If you are thinking of using Load Runner or some other tool, here are some high-level 'lessons' to keep in mind to make best use of your time and effort:

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Many implementations of Oracle EPMS are installed to enterprise-class servers. These servers normally have multiple network interface cards assigned to them. These NICs are for backups or used to provide redundancy. In prior versions of the Oracle Hyperion suite, services created and started were set to "listen" to all NICs assigned to the server. It was standard practice to ensure the NIC we wished Oracle Hyperion to listen on was listed at the top of the HOSTS file during configuration. However, beginning with 11.1.2.1, Oracle Hyperion is not as adept at ignoring these other NICs and complications have arisen when starting the services, especially WebLogic application services.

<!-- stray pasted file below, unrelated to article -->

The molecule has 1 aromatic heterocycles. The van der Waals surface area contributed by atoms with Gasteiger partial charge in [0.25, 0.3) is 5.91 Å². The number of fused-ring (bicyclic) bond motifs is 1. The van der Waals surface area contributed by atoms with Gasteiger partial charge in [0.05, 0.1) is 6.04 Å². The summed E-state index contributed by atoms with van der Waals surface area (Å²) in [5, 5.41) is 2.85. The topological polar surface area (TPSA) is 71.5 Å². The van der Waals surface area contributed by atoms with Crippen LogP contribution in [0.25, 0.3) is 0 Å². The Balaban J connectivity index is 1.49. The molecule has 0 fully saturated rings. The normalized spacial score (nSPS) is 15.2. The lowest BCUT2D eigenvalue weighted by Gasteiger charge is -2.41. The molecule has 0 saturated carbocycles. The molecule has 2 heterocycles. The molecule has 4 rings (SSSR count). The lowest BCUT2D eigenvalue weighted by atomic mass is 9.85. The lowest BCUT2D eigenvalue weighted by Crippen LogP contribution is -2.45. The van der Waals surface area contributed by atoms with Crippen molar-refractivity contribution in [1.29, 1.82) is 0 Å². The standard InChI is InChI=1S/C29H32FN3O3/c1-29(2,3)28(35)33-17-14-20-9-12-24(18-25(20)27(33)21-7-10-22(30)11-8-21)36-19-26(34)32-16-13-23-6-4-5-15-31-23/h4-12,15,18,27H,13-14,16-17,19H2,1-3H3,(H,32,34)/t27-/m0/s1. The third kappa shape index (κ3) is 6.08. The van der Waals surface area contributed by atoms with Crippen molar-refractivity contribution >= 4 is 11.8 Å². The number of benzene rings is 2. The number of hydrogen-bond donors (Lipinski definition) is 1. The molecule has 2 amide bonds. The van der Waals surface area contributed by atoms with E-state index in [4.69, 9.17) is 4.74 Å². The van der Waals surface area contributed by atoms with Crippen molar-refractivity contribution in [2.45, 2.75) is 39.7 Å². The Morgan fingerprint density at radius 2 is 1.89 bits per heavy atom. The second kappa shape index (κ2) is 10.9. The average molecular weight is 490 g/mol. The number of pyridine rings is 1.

Oracle has documented a method by which to keep the WebLogic server from listening automatically on all NICs. Determine which NIC is the "primary" for the server, then look up the IP address or DNS name assigned to the server. For long-term ease-of-maintenance, it is recommended to use the fully-qualified server name that resolves to the IP of the "primary" NIC. If you have a distributed installation, find this information for each server in the environment which will have WebLogic applications deployed.